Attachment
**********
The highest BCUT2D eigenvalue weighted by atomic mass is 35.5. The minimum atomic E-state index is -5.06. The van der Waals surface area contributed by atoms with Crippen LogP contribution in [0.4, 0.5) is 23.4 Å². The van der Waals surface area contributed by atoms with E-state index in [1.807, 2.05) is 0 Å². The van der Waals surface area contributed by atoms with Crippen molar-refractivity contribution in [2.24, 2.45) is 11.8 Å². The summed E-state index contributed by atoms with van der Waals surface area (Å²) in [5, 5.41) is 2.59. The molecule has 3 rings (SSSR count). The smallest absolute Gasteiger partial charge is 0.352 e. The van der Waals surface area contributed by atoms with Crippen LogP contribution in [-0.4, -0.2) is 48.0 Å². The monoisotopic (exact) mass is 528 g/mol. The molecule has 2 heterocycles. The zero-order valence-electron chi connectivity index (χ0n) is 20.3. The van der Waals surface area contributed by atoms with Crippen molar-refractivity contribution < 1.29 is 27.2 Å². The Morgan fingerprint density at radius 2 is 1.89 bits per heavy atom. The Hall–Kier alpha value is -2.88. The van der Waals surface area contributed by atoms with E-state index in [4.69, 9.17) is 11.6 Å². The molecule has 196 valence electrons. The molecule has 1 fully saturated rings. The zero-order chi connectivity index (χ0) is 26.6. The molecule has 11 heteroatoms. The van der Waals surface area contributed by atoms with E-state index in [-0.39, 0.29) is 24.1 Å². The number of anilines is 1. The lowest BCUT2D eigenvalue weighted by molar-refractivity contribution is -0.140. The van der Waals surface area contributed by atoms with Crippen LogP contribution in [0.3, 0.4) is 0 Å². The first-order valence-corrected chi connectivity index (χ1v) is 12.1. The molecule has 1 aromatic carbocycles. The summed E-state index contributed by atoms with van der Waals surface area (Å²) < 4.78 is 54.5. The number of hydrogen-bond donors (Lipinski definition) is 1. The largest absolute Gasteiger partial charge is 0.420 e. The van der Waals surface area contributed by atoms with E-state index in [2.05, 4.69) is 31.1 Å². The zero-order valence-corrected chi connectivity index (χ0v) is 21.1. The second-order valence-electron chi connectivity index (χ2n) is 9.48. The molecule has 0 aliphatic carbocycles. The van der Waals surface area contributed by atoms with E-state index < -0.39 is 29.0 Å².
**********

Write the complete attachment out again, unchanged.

The highest BCUT2D eigenvalue weighted by atomic mass is 35.5. The minimum atomic E-state index is -5.06. The van der Waals surface area contributed by atoms with Crippen LogP contribution in [0.4, 0.5) is 23.4 Å². The van der Waals surface area contributed by atoms with E-state index in [1.807, 2.05) is 0 Å². The van der Waals surface area contributed by atoms with Crippen molar-refractivity contribution in [2.24, 2.45) is 11.8 Å². The summed E-state index contributed by atoms with van der Waals surface area (Å²) in [5, 5.41) is 2.59. The molecule has 3 rings (SSSR count). The smallest absolute Gasteiger partial charge is 0.352 e. The van der Waals surface area contributed by atoms with Crippen LogP contribution in [-0.4, -0.2) is 48.0 Å². The monoisotopic (exact) mass is 528 g/mol. The molecule has 2 heterocycles. The zero-order valence-electron chi connectivity index (χ0n) is 20.3. The van der Waals surface area contributed by atoms with Crippen molar-refractivity contribution < 1.29 is 27.2 Å². The Morgan fingerprint density at radius 2 is 1.89 bits per heavy atom. The Hall–Kier alpha value is -2.88. The van der Waals surface area contributed by atoms with E-state index in [4.69, 9.17) is 11.6 Å². The molecule has 196 valence electrons. The molecule has 1 fully saturated rings. The zero-order chi connectivity index (χ0) is 26.6. The molecule has 11 heteroatoms. The van der Waals surface area contributed by atoms with E-state index in [-0.39, 0.29) is 24.1 Å². The number of anilines is 1. The lowest BCUT2D eigenvalue weighted by molar-refractivity contribution is -0.140. The van der Waals surface area contributed by atoms with Crippen LogP contribution in [0.3, 0.4) is 0 Å². The first-order valence-corrected chi connectivity index (χ1v) is 12.1. The molecule has 1 aromatic carbocycles. The summed E-state index contributed by atoms with van der Waals surface area (Å²) < 4.78 is 54.5. The number of hydrogen-bond donors (Lipinski definition) is 1. The largest absolute Gasteiger partial charge is 0.420 e. The van der Waals surface area contributed by atoms with E-state index in [2.05, 4.69) is 31.1 Å². The zero-order valence-corrected chi connectivity index (χ0v) is 21.1. The second-order valence-electron chi connectivity index (χ2n) is 9.48. The molecule has 0 aliphatic carbocycles. The van der Waals surface area contributed by atoms with E-state index < -0.39 is 29.0 Å².